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The D5 Graphic Design Blog
This is the seventh part of a ten part blog series, if you’re looking to start from the beginning, go here. As part of their 50th anniversary survey GDUSA published a top ten list of the most influential graphic designers working today (amongst other creative professions). I’m going to work, in reverse order, through these top ten designers and establish just what it is that makes them so damn great and more importantly display some of their best works.

#4 Milton Glaser

Many experts promote the idea that Glaser personifies American graphic design, his influence and grandeur is immeasurably huge. His work has not only been celebrated in world renowned national galleries such as the Pompidou in Paris and New York’s MoMA, he has had entire exhibition halls designated for his work, some of his work, even,  forever resides in permanent collections in MoMA, New York; The Israel Museum, Jerusalem; The Chase Manhattan Bank, New York; the National Archive, Smithsonian Institute, Washington, D.C.; Cooper Hewitt National Design Museum, New York and the Victoria and Albert Museum, London.

Milton has also received a long string of awards and accolades, including a National Design Award Lifetime Achievement from the Cooper-Hewitt National Design Museum. In 2009, he was awarded the National Medal of Arts by President Barack Obama.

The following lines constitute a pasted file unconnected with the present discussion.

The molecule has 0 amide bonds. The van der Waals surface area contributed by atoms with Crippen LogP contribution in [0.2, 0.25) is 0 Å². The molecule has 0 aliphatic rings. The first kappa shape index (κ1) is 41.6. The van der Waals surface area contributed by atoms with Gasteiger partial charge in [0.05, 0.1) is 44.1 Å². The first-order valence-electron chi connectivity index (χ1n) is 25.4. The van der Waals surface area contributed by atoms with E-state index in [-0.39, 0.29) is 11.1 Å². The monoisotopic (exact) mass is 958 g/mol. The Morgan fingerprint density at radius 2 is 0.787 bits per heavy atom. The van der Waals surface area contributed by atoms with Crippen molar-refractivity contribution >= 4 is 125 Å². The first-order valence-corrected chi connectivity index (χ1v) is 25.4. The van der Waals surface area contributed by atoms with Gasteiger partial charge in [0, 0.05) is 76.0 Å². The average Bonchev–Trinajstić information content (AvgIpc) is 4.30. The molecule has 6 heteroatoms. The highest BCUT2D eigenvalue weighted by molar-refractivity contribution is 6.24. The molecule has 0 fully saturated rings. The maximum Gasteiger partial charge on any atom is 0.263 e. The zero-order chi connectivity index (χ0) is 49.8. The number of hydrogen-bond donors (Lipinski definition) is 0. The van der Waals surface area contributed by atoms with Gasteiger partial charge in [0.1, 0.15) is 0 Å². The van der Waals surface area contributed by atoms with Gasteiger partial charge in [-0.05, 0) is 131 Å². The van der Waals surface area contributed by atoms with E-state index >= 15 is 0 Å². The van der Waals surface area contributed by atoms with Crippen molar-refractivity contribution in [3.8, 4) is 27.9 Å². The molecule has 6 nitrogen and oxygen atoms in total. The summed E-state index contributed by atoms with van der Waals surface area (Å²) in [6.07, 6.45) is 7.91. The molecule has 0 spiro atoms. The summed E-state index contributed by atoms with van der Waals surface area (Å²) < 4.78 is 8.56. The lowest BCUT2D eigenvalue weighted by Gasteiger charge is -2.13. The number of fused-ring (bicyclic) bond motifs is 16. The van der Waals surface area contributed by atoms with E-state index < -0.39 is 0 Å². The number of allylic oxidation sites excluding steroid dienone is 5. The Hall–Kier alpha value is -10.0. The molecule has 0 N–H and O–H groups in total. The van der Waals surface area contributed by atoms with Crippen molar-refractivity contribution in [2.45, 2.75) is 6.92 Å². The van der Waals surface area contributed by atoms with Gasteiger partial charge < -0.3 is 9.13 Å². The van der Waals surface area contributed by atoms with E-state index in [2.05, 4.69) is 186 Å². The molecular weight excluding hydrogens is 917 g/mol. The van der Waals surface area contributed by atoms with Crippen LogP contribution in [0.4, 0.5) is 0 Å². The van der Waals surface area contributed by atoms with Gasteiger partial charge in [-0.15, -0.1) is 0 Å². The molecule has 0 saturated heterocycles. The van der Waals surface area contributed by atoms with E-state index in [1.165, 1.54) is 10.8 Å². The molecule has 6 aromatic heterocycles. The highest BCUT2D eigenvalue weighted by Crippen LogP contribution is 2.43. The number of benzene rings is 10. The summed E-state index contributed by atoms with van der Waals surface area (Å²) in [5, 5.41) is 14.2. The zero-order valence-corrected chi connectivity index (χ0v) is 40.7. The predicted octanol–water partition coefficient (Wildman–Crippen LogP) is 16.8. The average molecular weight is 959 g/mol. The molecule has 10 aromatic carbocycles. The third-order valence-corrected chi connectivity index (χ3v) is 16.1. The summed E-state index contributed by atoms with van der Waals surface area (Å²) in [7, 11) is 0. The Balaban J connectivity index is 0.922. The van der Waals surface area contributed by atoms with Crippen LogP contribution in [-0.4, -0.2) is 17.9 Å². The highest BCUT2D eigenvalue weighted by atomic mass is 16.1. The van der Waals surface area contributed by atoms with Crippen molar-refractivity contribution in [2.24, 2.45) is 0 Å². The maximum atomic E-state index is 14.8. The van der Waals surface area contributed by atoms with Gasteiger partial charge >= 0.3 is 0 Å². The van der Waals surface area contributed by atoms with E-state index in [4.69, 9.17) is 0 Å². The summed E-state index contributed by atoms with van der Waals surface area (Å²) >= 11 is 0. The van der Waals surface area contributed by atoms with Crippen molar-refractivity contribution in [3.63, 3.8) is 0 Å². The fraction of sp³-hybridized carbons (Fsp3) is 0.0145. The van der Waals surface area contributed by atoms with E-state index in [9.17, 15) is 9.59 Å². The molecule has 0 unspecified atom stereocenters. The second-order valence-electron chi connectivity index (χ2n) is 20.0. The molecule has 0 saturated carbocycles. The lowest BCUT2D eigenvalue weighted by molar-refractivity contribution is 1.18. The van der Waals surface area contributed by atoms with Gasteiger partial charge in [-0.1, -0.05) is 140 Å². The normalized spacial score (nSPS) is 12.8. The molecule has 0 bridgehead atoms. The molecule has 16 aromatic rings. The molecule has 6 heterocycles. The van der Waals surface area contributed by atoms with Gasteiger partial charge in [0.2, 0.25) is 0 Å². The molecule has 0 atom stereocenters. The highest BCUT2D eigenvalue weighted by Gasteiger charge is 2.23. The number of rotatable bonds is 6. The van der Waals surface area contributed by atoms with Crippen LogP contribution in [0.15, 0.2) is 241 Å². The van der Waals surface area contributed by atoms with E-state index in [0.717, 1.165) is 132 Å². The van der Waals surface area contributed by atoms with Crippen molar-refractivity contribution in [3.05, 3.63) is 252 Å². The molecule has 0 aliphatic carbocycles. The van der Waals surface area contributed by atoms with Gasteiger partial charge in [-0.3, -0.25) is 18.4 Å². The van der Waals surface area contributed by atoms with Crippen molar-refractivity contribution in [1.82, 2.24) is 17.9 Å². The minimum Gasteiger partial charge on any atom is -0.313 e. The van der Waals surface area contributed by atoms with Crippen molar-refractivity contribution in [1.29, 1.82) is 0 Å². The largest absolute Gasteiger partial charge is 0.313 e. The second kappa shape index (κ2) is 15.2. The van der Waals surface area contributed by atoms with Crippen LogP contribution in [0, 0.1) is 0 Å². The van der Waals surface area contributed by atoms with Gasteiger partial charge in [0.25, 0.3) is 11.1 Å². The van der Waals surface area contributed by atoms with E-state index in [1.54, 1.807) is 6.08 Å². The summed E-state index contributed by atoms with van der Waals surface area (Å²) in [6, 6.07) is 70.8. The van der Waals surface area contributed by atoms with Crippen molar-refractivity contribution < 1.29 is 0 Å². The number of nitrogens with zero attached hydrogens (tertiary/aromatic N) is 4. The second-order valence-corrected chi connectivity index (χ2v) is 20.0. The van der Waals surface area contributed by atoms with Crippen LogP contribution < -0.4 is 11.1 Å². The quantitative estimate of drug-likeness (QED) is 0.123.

If you feel that such grandeur and title based attributes are no match for relatable, memorable and empathetic works, just think of the I [heart] NY merchandise you see anywhere and everywhere. Yes, someone actually designed that. And while it is a beautiful part of our world just like the grass and the trees, it was forged by human hands and noted as ‘the most frequently imitated logo design in human history’. Glaser may be regarded in almost god-like omnipotence when it comes to design but like all of us he simply embarked on a journey and it’s that journey we’re interested in. How do you evolve from mere bodily fluids into a being that changes the shape of  it’s environment and the perceptions of the people around it?; maybe we can find out.